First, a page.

“Yearning for a new way will not produce it. Only ending the old way can do that. You cannot hold onto the old all the while declaring that you want something new. The old will defy the new; the old will deny the new; the old will decry the new. There is only one way to bring in the new. You must make room for it.” Neale Donald Walsch
A Word of Hope
The spiritual journey doesn’t allow for a lot of coasting. While certainly we have periods of release from our striving and blessedly rest in God’s grace and love, again and again we are called into a deeper learning, a wider vision, a more radical compassion, a stronger commitment to justice. One of these large lessons is about decentering.
While it takes many of us a long time to truly believe that God loves us beyond our wildest imaginings and intimately abides with us in the core of our being, mature spirituality also teaches: “It’s not about you.” At least it’s not about our ego-self, our false self. Yet this is an essential lesson taught by our wisdom teachers, contemplative prayer, and sometimes by the crash-landings of experience. Decentering in this larger sense asks us to release all that blocks us from the fullness of God in our lives.
For those of us who are white, decentering in our anti-racism work is extraordinarily important. A beginning is heightening our awareness of all that our privilege has afforded us historically and in our current lives. Peggy McIntosh of the Wellesley Center for Women has generated the following questions to raise consciousness about this issue. https://projecthumanities.asu.edu/content/white-privilege-checklist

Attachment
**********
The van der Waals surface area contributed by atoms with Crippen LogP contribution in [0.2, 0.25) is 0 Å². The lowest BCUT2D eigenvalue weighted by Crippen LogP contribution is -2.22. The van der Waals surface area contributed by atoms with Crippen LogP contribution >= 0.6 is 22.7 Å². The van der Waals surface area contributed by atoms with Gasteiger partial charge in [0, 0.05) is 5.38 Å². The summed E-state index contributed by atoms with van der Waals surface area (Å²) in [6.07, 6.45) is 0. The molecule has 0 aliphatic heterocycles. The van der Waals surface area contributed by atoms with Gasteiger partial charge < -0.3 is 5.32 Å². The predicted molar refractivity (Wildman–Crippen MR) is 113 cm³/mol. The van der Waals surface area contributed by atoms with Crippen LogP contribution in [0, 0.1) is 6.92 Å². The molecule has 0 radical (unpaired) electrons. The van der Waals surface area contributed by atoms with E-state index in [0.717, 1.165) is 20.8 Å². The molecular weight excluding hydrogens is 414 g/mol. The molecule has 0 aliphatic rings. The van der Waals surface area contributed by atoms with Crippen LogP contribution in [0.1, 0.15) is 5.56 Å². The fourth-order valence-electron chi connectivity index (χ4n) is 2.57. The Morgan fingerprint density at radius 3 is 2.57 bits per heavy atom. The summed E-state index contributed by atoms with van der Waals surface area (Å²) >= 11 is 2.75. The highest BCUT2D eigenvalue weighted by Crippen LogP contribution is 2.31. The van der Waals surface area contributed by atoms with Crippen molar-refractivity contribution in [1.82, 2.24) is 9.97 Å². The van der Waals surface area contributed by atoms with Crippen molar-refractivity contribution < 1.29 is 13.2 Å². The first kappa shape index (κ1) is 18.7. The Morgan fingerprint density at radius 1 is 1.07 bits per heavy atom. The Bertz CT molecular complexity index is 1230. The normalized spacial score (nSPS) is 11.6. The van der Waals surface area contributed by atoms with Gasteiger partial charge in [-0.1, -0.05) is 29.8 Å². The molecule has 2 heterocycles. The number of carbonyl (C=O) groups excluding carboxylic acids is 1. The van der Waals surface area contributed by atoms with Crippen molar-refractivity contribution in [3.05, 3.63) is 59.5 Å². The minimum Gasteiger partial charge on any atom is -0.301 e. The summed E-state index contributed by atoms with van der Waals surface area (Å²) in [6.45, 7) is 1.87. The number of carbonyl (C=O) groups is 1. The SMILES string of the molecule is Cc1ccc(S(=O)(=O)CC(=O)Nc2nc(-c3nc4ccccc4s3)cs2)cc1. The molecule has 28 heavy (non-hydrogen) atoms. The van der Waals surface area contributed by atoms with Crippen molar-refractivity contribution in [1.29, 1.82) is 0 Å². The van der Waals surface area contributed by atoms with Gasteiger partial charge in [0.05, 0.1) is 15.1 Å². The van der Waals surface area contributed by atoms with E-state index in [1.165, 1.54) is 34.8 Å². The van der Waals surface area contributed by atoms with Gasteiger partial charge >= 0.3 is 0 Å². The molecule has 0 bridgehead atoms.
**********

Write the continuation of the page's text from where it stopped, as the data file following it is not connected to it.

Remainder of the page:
Moreover, we can listen for whose voice is dominant in relationships, whose voice inserts itself most prominently in our meetings—and is most affirmed by authority figures. People of color commonly experience being marginalized or having an idea “hijacked” by a white colleague and only supported after they speak it.
Even when we truly yearn to become better co-conspirators in the pursuit of justice, we regularly stumble. Too often we want to tearfully “confess” our past racist sins to our siblings of color, relieving our own guilt. Some African American authors are very direct about this tendency: Don’t do it. Do your own work. Sadly, it is easy to “take umbrage” when we hear this message. But relinquishing that is part of the work of decentering. And as we draw closer with our beloveds of color, we become more sensitive to how exhausting and painful are the daily burdens of systemic racism (even in our churches), workplace prejudice, inequity, and microaggressions.
Though there is much more to say and learn about this topic, it is essential to “loving our neighbors” to undertake decentering in the hard and holy work of justice. To do that, we must get used to being uncomfortable. *
Hold us in your strong right hand, O God, as we set out for the higher ground of Justice and Love. Amen.
Dr. Pat Saxon
*A banner at George Floyd Square in Minneapolis gives instructions for honoring that sacred space—one to the general population, but another to whites, including decentering. https://sputniknews.com/us/202104221082697169-in-particular-white-people-given-special-instructions-at-the-entrance-to-george-floyd-square/